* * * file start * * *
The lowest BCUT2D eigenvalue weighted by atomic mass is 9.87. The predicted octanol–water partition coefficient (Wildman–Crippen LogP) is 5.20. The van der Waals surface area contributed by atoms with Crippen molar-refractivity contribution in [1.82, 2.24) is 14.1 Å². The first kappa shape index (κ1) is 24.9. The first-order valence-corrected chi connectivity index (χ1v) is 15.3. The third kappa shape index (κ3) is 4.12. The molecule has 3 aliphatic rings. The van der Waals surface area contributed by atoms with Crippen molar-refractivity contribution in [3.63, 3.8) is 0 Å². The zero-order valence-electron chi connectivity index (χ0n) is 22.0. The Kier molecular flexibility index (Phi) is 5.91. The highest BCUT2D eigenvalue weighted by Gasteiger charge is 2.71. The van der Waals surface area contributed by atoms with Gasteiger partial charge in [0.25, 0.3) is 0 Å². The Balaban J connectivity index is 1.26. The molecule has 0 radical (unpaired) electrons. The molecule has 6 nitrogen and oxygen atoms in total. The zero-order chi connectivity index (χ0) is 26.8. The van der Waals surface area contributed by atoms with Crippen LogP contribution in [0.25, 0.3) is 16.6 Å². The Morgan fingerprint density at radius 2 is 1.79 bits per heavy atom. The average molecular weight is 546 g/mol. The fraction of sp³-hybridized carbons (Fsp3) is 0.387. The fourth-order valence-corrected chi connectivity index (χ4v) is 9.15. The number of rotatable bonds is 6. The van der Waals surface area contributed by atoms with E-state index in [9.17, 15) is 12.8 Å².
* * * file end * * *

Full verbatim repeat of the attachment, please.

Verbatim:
The lowest BCUT2D eigenvalue weighted by atomic mass is 9.87. The predicted octanol–water partition coefficient (Wildman–Crippen LogP) is 5.20. The van der Waals surface area contributed by atoms with Crippen molar-refractivity contribution in [1.82, 2.24) is 14.1 Å². The first kappa shape index (κ1) is 24.9. The first-order valence-corrected chi connectivity index (χ1v) is 15.3. The third kappa shape index (κ3) is 4.12. The molecule has 3 aliphatic rings. The van der Waals surface area contributed by atoms with Crippen molar-refractivity contribution in [3.63, 3.8) is 0 Å². The zero-order valence-electron chi connectivity index (χ0n) is 22.0. The Kier molecular flexibility index (Phi) is 5.91. The highest BCUT2D eigenvalue weighted by Gasteiger charge is 2.71. The van der Waals surface area contributed by atoms with Gasteiger partial charge in [0.25, 0.3) is 0 Å². The Balaban J connectivity index is 1.26. The molecule has 0 radical (unpaired) electrons. The molecule has 6 nitrogen and oxygen atoms in total. The zero-order chi connectivity index (χ0) is 26.8. The van der Waals surface area contributed by atoms with Crippen LogP contribution in [0.25, 0.3) is 16.6 Å². The Morgan fingerprint density at radius 2 is 1.79 bits per heavy atom. The average molecular weight is 546 g/mol. The fraction of sp³-hybridized carbons (Fsp3) is 0.387. The fourth-order valence-corrected chi connectivity index (χ4v) is 9.15. The number of rotatable bonds is 6. The van der Waals surface area contributed by atoms with E-state index in [9.17, 15) is 12.8 Å².